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Is it wrong to leave a job during orientation?

Nurses   (1,903 Views 32 Comments)

1,339 Visitors; 105 Posts

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This question is solely based a dicussion at work. 

A recent hired decided to part ways after about 8 days of training orientation usually last about 30 days or more depending on how long the person needs. Many of the staff members were upset and began to ridicule this nurse because of it. 

In my opinion i think the orientation phase of the job is for either party (the job or the worker) to see if the job is a good fit. After all you wont know what kind of job it is unless you try. A co-worker of mine mentioned that every time he trains someone they run out the door and never come back lol

Do you think it is wrong for a person to leave during orientation ? Share your opinion down below? 

My current job is a LTC facility many of our patients take psychiatric medications and have behaviors (fighting, biting, scratching etc).  

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Jedrnurse has 25 years experience as a BSN, RN and specializes in school nurse.

11,641 Visitors; 1,224 Posts

If a person knows it's not for them I think it's better to leave early than before being part of the staffing grid...

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PediatricMA has 3 years experience and specializes in Pediatric specialty.

493 Visitors; 51 Posts

I feel like yeah it sucks for the company and all of the workers because the hiring and training process can take forever. But i agree with Jedrnurse, I would rather have someone leave during orientation or as soon as they figure out that job isn't for them.

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llg has 40 years experience as a PhD, RN and specializes in Nursing Professional Development.

5 Followers; 58,136 Visitors; 13,064 Posts

I agree with the previous posters.   It's a lot better that the person leave ASAP rather than complete all the training (using the employer's resources) and then leaving soon after orientation is complete.

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JadedCPN has 13 years experience as a BSN, RN and specializes in Pediatrics, Pediatric Float, PICU, NICU.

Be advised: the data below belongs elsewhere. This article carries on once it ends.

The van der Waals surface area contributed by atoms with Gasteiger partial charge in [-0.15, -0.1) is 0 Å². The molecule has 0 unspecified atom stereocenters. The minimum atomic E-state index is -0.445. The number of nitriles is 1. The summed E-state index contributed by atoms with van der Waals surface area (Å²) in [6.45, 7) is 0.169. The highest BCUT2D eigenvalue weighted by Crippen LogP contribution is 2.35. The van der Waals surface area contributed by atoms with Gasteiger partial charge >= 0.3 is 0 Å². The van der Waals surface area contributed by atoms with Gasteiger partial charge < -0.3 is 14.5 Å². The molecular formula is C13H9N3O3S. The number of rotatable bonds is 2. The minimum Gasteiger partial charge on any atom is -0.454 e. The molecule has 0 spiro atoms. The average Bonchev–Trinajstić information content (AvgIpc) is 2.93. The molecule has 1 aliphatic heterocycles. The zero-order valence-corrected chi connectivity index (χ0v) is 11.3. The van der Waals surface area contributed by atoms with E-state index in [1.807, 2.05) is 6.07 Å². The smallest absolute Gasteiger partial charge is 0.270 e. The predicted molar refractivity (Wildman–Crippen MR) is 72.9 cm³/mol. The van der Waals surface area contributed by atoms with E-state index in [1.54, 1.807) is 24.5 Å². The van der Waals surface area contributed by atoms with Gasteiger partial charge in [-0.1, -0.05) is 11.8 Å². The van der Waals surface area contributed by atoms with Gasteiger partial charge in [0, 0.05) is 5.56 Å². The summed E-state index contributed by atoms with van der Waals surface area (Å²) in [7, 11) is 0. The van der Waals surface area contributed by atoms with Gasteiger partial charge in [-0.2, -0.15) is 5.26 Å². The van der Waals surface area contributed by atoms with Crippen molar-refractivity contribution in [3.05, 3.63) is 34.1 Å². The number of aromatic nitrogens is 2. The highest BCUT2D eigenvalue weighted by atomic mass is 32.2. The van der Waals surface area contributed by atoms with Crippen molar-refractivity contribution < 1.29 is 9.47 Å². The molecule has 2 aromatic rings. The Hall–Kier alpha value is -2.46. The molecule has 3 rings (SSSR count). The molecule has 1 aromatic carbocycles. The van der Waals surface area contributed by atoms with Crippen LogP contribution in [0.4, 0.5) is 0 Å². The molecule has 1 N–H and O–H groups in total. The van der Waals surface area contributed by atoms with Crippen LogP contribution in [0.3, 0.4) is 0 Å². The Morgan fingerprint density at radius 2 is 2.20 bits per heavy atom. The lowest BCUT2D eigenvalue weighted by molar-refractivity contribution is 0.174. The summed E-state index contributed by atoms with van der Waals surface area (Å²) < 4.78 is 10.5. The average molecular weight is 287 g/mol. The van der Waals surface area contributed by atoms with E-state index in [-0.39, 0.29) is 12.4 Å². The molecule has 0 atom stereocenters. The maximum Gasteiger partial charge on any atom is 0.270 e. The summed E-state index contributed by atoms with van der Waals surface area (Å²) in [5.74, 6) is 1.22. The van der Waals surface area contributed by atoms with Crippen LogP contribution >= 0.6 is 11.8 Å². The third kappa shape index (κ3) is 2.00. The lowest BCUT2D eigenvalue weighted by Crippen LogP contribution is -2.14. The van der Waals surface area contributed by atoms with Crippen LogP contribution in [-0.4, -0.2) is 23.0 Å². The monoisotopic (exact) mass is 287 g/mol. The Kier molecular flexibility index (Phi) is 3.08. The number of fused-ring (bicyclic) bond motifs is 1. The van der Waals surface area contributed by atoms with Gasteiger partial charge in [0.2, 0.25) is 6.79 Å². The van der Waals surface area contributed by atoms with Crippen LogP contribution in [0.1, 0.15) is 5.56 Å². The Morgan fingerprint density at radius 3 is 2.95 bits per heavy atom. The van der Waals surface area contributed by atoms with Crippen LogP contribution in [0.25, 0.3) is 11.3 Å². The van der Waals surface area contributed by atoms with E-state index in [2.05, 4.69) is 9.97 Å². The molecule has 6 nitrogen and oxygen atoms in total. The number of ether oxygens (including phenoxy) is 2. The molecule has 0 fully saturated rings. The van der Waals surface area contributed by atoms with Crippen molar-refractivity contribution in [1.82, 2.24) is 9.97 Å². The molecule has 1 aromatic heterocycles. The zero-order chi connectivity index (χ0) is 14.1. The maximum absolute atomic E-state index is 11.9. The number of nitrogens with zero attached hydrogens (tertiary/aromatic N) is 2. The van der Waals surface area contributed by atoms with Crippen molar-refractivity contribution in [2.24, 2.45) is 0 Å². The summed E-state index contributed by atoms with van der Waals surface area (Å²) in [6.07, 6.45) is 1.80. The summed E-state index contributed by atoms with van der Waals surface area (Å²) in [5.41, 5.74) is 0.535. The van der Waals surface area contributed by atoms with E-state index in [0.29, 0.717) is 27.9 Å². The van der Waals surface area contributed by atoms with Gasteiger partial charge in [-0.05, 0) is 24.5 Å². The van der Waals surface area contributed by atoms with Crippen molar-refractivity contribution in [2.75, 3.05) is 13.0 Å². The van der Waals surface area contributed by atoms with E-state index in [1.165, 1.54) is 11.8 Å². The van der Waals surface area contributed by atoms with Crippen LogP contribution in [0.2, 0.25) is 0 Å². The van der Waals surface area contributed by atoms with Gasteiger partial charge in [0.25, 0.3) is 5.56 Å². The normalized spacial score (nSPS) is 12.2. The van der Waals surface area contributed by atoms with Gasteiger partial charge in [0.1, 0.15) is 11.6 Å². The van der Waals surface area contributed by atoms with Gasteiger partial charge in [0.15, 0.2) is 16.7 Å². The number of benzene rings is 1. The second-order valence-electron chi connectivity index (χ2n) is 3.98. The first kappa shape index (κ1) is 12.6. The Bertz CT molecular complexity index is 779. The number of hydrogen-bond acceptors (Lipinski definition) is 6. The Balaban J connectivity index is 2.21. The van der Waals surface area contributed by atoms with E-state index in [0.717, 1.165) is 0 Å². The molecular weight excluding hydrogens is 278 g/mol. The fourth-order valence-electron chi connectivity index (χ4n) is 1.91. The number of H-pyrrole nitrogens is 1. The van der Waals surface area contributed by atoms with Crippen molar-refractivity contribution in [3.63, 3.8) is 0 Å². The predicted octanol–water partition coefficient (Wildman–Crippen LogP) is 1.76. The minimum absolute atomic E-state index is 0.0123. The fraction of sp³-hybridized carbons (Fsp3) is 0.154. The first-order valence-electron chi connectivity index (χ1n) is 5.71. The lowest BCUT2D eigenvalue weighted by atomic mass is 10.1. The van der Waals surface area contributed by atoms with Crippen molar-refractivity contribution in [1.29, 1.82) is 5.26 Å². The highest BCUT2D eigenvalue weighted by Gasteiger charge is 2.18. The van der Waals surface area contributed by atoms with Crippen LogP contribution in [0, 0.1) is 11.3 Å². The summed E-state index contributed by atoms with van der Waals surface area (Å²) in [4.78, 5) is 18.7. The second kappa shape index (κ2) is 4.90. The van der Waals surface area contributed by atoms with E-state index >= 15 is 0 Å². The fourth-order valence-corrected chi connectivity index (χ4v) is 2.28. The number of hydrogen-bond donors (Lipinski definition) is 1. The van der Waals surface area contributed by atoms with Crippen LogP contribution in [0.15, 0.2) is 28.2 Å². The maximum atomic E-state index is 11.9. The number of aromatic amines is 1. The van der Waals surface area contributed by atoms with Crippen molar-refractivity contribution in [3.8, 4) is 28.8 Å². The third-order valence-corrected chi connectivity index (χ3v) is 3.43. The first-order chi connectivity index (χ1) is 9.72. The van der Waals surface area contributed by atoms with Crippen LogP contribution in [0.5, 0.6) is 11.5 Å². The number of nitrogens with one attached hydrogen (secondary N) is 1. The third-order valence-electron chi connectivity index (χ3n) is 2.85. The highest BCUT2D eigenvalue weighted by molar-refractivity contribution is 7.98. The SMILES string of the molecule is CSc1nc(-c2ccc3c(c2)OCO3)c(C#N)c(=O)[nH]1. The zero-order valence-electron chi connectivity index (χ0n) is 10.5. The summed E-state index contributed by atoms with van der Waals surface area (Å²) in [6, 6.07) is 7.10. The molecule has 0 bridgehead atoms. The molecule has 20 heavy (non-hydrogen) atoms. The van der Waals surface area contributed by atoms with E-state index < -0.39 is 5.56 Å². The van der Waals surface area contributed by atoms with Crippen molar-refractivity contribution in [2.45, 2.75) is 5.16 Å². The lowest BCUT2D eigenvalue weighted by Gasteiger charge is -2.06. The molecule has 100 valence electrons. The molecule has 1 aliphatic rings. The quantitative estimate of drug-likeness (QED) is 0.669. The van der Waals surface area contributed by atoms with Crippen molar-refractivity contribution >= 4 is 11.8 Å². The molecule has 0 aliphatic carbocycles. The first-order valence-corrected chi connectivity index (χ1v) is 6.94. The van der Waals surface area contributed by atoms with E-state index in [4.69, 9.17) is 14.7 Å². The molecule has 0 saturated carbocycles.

1 Follower; 7,122 Visitors; 671 Posts

It definitely is best for both the employee or employer to cut ties as soon as possible so nobody's time or resources are wasted. I only think it is "wrong" when someone goes into a job knowing they could quit very soon because of a known reason. For instance, I see a lot of posts from new grads where they accept job offer #1 and start orientation, and then weeks into orientation they get job offer #2 which of course is their "dream job" (🙄) and then quit job 1 for job 2.

This is not to say that I think someone should stay miserable at a job they hate or not take another opportunity that comes along unexpectedly, but rather that some planning and patience could prevent some of this situations from arising. You will burn your bridges otherwise, but sometimes things happen and it's not the end of the world.

Edited by JadedCPN
so many typos

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umbdude has 2 years experience as a BSN, RN and specializes in Psych/Mental Health.

2 Followers; 14,068 Visitors; 910 Posts

Not wrong at all. Employees have no obligations other than giving 2 weeks and none if you're still on orientation. 

 

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569 Visitors; 30 Posts

While in orientation, if you know that it is not the place for you, by all means, leave.  If you see that the facility or policies are not something you can work with, then there is no sense wasting your time, staff time, and facility time going through orientation and dreading every day.  I've done it myself and I have no regrets or heartburn for having done it.

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55 Visitors; 2 Posts

Definitely best to leave done it myself after a month or so because some work places are not safe to practice in and if the management team are lacking you have little chance of changing things as a odd bod nurse 

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Pinson has 27 years experience as a RN and specializes in Mental Health Nursing.

49 Visitors; 4 Posts

Some people are known to use orientation as easy money and have planned to leave during or after it is complete. To alleviate this problem, we had to start paying for the orientation after 90 days of employment. Also, we started paying a little extra to staff who assist in the floor training process so they don't feel like all that work was for nothing. 

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2,745 Visitors; 56 Posts

Had 2 nurses quit at the same time right after their orientation was complete.  One was because she applied for a certain job and then the manager would not let her do that job, don't blame her.  The other was a new grad whose dream job came up.  Was very frustrating for the staff who were pulling extra shifts already because above mentioned manager chased everyone off when she was hired, and costly for the hospital.

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Everline specializes in public health, women's health, reproductive health.

16,250 Visitors; 901 Posts

Orientation is the time to leave if you see it's not going to work.

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kp2016 has 20 years experience.

3,226 Visitors; 235 Posts

This site is full of horror stories about the terrible treatment nurses have received while on orientation so no, it’s not wrong for nurses to quit a job they don’t like. With so many states being work at will nurses can be fired at any time for any reason, why on earth should we feel bad for quitting at any time for any reason!

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